To truly move the plot, every scene must be cohesive unit unto itself. It must have a beginning, and it must have an end. If the characters don’t end the scene in a different space—mentally, if not physically—from the one in which they began the scene, then you can deduce one of two things about your scene:
1. The scene is completely nonessential to the plot and can be pulled.
2. The scene hasn’t ended yet.
The character’s relationship to her scene goal must change in some respect from the beginning of the scene. Either she conquers the obstacle and gets what she wants, or fails and is worse off than ever. Most often, she will encounter a “yes, but… disaster,” in which she may gain the scene goal only to encounter new complications that must be dealt with in the next scene.
5. The Scene Is Too Busy
As you’re concentrating on all this admirable work of spicing up your dull scene, you might find yourself slipping into the overcompensation of adding too much to your scene. One of legendary director John Ford’s guiding principles was that each scene should only try to accomplish one thing.
In other words, your scene should be about your character trying to discover that important missing clue—not about your character trying to discover that important missing clue while also playing matchmaker to his two hapless friends, while also learning he got a scholarship to Yale, while also learning his dad is mad at him for not gassing up the car the previous night.
This does not mean the scene needs to be simple. Even an extremely complex scene with many thematic layers and intersecting character goals should still have a clear and cohesive focus.
6. The Scene Lacks Complexity
And that brings us to complexity itself. Just as a scene may suffer from being one-dimensional in focusing too stringently on one aspect—such as dialogue or action—it can also suffer from being too straightforward in its intent.
But didn’t you (and, more importantly, John Ford) just say to focus a scene on one thing?
One subject, yes—one goal for your POV character. But that doesn’t mean you should avoid complexity in your presentation of plot, theme, and character.
Even as your scene is a straight arrow toward its resolution, you want the entire rest of your story to be breathing and pulsing beneath the surface. The Apostle Paul wrote in Romans that:
For none of us liveth to himself, and no man dieth to himself.
In short, we’re all connected. The lives, actions, and goals of all of your characters should affect all the rest of your characters. In your focus on getting your protagonist to his goal, don’t lose sight of the fierce passion and concentration with which all the rest of the characters in the scene are also living out their lives within the story. You can mine this for all kinds of complexity in your subtext and subplots.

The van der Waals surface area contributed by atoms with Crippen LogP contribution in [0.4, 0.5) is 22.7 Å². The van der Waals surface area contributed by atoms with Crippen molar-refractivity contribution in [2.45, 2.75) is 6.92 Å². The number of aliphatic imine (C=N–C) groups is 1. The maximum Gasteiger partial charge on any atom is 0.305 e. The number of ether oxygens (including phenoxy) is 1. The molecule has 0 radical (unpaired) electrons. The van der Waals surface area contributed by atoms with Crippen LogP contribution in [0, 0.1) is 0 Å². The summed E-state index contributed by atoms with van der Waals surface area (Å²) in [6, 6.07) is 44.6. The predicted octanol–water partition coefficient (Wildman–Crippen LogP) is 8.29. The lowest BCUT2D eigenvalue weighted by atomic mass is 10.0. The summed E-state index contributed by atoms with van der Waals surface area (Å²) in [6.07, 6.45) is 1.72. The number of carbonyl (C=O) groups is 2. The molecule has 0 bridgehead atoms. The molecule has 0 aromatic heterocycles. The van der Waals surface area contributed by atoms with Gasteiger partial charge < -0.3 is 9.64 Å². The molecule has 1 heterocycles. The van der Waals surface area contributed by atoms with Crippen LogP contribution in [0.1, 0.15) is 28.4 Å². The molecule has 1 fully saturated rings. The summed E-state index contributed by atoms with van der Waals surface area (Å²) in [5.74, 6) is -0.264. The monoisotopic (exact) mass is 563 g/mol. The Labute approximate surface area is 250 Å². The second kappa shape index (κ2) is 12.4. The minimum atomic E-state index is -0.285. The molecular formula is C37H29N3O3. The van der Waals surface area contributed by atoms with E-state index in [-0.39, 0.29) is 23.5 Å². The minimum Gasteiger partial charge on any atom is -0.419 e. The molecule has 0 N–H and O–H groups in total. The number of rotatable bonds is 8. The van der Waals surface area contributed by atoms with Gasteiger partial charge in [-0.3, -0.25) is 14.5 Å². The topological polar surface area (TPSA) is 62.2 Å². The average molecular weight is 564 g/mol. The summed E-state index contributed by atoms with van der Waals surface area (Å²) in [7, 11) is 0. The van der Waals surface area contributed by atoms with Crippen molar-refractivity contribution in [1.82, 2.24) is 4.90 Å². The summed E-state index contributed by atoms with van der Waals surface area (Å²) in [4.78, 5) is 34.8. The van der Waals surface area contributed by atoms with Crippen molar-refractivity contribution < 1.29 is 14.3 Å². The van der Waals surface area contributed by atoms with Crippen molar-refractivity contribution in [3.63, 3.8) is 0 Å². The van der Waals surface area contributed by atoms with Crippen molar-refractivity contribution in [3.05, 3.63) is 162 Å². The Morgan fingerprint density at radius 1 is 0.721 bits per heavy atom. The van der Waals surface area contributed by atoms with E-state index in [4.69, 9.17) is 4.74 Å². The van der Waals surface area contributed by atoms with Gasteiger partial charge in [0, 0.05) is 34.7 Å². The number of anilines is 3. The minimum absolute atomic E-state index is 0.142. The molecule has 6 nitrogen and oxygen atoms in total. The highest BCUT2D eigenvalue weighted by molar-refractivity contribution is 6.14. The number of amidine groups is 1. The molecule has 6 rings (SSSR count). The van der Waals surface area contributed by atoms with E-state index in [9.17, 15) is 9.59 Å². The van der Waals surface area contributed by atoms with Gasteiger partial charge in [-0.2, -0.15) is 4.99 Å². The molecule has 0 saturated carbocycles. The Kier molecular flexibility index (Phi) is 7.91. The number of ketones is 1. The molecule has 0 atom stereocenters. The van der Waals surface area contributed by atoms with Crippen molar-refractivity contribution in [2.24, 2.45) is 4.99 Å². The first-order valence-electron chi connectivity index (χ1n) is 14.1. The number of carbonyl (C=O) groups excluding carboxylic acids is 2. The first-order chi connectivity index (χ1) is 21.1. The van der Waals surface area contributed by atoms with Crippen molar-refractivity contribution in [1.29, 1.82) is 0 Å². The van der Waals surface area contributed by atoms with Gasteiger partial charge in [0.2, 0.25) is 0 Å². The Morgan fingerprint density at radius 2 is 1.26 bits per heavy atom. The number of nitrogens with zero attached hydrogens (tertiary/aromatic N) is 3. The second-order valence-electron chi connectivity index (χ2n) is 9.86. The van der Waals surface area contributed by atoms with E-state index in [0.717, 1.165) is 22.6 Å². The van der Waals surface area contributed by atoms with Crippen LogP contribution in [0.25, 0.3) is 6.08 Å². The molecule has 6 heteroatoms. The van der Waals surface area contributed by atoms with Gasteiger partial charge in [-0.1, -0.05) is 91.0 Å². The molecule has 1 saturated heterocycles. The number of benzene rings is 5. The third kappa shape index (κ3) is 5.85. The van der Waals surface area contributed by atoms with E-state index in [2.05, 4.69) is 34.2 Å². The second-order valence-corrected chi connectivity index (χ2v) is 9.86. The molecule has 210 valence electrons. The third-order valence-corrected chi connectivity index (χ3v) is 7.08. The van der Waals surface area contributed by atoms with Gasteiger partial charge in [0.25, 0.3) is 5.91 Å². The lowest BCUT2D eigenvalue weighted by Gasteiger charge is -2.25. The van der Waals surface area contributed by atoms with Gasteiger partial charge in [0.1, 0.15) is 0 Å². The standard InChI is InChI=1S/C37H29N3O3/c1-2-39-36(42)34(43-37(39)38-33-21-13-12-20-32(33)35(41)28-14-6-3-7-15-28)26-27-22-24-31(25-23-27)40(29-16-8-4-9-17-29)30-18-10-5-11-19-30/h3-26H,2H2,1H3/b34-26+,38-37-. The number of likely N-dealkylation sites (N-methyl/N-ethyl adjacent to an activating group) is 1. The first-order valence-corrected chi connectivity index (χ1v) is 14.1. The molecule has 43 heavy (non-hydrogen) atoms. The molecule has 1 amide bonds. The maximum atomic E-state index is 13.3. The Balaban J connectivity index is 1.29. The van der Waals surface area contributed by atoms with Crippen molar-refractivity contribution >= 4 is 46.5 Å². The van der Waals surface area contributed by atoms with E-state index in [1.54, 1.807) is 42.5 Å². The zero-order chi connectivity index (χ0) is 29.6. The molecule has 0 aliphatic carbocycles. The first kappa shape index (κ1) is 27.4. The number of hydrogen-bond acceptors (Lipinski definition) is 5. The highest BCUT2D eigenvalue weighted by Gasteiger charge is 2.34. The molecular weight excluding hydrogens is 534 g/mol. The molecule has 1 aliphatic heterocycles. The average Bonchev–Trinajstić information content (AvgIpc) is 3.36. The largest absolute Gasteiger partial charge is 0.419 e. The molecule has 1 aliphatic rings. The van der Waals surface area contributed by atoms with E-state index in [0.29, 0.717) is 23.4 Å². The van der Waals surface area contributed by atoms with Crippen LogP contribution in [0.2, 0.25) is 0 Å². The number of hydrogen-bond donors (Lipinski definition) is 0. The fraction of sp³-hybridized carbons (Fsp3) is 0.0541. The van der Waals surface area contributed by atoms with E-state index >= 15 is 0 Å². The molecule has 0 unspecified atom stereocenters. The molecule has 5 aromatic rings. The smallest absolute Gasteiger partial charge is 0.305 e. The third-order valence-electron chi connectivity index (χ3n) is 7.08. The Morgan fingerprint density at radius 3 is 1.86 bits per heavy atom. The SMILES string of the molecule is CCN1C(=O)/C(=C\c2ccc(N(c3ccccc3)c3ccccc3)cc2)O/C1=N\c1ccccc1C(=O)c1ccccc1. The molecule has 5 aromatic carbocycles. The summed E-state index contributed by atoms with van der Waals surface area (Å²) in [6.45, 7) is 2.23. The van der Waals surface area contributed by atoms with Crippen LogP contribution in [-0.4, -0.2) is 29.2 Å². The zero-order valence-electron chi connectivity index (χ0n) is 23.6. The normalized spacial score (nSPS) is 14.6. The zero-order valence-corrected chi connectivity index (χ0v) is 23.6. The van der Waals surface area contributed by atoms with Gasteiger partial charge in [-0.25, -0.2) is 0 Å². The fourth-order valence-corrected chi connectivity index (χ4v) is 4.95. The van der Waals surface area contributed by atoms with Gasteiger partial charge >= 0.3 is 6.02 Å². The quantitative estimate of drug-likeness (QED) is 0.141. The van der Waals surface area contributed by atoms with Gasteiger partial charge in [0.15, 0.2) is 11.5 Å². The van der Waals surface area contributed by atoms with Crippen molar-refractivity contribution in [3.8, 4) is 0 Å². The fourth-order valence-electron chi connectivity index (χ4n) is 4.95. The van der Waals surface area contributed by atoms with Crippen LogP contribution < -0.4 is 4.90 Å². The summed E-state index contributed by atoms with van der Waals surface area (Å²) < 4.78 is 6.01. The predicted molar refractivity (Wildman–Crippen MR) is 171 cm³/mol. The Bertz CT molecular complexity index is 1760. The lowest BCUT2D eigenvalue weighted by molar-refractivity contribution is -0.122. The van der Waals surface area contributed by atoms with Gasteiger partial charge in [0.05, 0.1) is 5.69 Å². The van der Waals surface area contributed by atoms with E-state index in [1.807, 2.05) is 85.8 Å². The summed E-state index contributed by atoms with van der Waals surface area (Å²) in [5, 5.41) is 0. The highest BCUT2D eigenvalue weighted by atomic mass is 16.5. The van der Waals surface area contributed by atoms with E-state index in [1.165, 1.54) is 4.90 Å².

7. The Scene Is Too On the Nose
One of the dangers of learning and following proper scene structure is that you may find yourself creating paint-by-number scenes that have no life beyond the structural formula of Goal > Conflict > Disaster > Reaction > Dilemma > Decision. Whenever I run into this problem in my own plotting, I always hear Mike Wazowski’s voice in the back of my head:
See the stick? Go get the stick!
Too often, that’s how a scene can end up looking. The character has a goal. He goes to get the goal. Yawn. Move onto the next goal.
Be wary of letting your character’s progression to his goal be too straight or too easy. Try to spice up every scene with the unexpected or ironic.
8. The Scene Is Too Familiar
You will have many similar scenes within your story: action scenes, dialogue scenes, love scenes. Nothing wrong with that. But your challenge is to make sure each of these necessary scenes is “the same, but different.”
Another of the challenges I faced in doctoring my own scene was that the characters had already had several conversations about the mystery in question, in this same setting, with these same characters. By this point in the book, it was all starting to feel very familiar—even though the plot revelations themselves were entirely new and necessary. In realizing I was retreading old ground to some extent, I immediately had the opportunity to look for something new to spice up the scene in question even more.
After You Troubleshoot a Scene: 5 Ways to Spice It Up